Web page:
Open any crime fiction book you can find—don’t write that. It’s been done. Crime fiction readers are looking for fresh and exciting. Also, please do not start with the inner thoughts of your villain. It might sound super creative to you, but all that tells me as a reader is that you either know nothing about the genre or you’re completely unoriginal. Now, if your villain is one of your narrators, that’s different (i.e. Along Came a Spider). But writing some scene where they’re slicing and dicing some innocent person just for shock value is old hat and *yawn* boring. Been there, done that, move on.
What are the key components in writing crime fiction you might not have mentioned above?
I think the most important thing is that both your protagonist and antagonist need to be equally complex in motive and background. It’s easy to write overused clichés in crime fiction—the alcoholic cop who’s been working too damn hard and lost everything for the sake of the job, or the psychopathic killer who has a creepy, controlling mother. I think it’s more interesting to create a villain that’s resourceful and clever or a hero that, despite the odds, sees the best in people and gets into trouble by being too trustworthy. It’s okay for your villain to be smarter than your hero—most crimes are solved when the bad guy makes a mistake anyway! Also, stop kidnapping and fridging women just to further the plot of your male protagonist. If your detective wasn’t motivated to truly find the killer until his wife/sister/girlfriend/daughter was kidnapped, he’s a crappy detective and doesn’t deserve his own novel.
What are the crime thrillers you read to inspire you?
Anything James Patterson. I don’t believe all his novels are gold, but despite that I can’t stop reading them. Just when I think I see where it’s going, he changes directions. I have to know how things end. I think Dan Brown does a great job with crazy and engaging puzzles. I’m also a big Lee Child fan—to be honest, I’ve had a crush on Jack Reacher for a long time (not Tom Cruise, to be clear). But, if I’m being 100% truthful, the novels I enjoy the most are J.D. Robb’s, aka Nora Roberts, In Death series. I’m a big Eve Dallas fan, and I love the futuristic setting and technology she’s incorporated. If I were stranded on an island, all I would need to stay sane is the In Death series!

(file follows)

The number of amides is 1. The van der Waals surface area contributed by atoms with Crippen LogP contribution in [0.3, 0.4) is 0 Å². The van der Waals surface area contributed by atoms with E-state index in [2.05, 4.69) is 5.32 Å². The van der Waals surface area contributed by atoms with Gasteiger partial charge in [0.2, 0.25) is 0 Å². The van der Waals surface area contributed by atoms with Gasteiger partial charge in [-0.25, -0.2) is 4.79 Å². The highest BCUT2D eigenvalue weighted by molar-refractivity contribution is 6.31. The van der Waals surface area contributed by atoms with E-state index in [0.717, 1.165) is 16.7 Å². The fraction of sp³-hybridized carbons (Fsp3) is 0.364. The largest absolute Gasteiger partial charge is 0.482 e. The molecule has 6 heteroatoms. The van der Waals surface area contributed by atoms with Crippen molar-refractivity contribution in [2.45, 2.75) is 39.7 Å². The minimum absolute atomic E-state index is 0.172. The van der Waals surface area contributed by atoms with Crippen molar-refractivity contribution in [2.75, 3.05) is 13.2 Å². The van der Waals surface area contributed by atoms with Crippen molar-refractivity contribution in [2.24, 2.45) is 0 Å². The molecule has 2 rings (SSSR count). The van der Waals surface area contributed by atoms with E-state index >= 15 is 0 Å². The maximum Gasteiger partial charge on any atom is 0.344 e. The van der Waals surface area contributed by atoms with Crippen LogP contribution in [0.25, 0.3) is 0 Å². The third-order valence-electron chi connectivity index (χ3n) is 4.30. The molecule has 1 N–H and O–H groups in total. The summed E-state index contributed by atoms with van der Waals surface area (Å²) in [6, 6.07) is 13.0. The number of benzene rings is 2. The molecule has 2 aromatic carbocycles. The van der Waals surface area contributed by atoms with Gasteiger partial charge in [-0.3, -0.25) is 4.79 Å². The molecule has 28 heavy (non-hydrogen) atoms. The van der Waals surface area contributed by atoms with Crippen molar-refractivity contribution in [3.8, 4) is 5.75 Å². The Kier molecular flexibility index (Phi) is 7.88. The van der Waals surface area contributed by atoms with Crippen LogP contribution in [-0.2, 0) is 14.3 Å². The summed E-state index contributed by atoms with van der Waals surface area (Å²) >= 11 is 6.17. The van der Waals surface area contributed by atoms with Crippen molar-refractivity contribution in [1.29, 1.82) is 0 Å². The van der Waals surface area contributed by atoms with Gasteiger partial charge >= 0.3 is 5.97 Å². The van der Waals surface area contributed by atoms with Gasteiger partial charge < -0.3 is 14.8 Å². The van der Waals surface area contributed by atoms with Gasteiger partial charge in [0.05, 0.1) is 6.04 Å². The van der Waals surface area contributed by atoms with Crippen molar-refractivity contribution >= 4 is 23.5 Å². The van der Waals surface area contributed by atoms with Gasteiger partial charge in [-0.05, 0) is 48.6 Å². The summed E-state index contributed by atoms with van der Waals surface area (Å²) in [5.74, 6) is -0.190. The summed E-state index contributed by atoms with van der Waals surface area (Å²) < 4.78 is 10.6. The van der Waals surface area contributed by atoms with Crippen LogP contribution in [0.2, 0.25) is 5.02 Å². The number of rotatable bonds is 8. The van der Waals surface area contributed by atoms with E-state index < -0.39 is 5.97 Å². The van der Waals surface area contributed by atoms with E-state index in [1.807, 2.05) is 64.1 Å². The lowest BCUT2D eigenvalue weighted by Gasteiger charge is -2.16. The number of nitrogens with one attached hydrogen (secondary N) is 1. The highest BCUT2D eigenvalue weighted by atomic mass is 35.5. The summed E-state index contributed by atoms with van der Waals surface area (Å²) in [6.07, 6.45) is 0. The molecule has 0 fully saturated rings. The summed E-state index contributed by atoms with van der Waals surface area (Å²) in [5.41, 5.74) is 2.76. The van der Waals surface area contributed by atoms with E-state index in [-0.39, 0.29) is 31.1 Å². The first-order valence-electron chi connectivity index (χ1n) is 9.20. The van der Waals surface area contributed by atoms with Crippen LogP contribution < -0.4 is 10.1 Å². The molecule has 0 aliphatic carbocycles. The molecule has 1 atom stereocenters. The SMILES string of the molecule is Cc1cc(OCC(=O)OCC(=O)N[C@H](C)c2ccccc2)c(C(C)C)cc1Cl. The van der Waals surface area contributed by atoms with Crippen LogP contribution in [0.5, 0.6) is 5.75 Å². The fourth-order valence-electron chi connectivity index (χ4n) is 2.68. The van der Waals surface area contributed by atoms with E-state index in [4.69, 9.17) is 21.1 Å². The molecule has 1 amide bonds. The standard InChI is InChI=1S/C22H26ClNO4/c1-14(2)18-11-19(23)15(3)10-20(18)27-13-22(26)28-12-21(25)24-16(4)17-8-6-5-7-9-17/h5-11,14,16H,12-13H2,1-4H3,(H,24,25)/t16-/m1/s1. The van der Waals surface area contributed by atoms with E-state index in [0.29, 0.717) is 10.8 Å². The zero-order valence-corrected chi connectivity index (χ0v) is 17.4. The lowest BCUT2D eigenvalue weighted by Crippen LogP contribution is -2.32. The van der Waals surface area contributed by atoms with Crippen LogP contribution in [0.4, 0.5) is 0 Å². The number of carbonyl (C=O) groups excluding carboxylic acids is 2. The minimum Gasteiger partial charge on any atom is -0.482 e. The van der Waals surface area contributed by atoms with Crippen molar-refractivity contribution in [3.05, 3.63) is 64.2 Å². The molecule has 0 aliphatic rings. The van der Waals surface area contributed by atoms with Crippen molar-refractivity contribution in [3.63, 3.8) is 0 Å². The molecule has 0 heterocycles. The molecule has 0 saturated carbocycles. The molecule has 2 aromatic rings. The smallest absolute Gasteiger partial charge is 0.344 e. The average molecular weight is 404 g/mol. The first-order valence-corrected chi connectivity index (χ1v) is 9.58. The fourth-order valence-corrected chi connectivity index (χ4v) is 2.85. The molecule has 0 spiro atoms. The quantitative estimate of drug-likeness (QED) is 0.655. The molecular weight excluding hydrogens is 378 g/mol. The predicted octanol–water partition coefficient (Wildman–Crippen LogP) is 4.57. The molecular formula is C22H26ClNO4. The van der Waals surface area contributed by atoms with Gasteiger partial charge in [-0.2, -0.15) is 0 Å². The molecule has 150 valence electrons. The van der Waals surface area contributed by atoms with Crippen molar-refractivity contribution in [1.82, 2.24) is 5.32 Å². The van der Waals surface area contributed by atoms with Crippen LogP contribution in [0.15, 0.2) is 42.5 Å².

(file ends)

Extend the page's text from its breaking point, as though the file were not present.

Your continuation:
Liv has been writing ever since she was a little girl. But, it wasn’t until 5th grade when her teacher said she’d one day write a book that she started taking it seriously. Her Shamed series began in college, when Hadden employed her writing as an outlet for her feelings during a serious bout of depression. After a brief, yet impactful first night of writing, she dreamt of a shadowy figure, tormented and demonized by their own mind and realized this was the shadow of pain that hurting people everywhere felt. She woke from her dream feeling more energized that she had in months, picked up her computer and began to write. “I felt if ever there was a story inside me and a character worth taking the leap, it was Shame and this story,” says Hadden. “This one in particular is personal in nature, and perhaps the very reason it’s so close to my heart.” Hadden has her roots in Burlington, Vermont and has lived in upstate New York and Oklahoma, where she went to college at the University of Oklahoma, and earned her degree in Environmental Sustainability Planning & Management. She now resides in Austin, TX with her husband and two dogs, Madison and Samuel and is an active member of the Writer’s League of Texas. Incredibly inspired by artistic expression, Hadden immerses herself in creative endeavors on a daily basis. She finds great joy in getting lost in writing and seeing others fully express themselves through their greatest artistic passions, like music, body art, dance and photography. “I get chills when I have the great privilege of seeing someone express their authentic selves,” says Hadden. “I believe it gives us a true glimpse into the souls of others.
Stephanie’s BRAG Interview with Liv HERE
Liv Hadden’s Website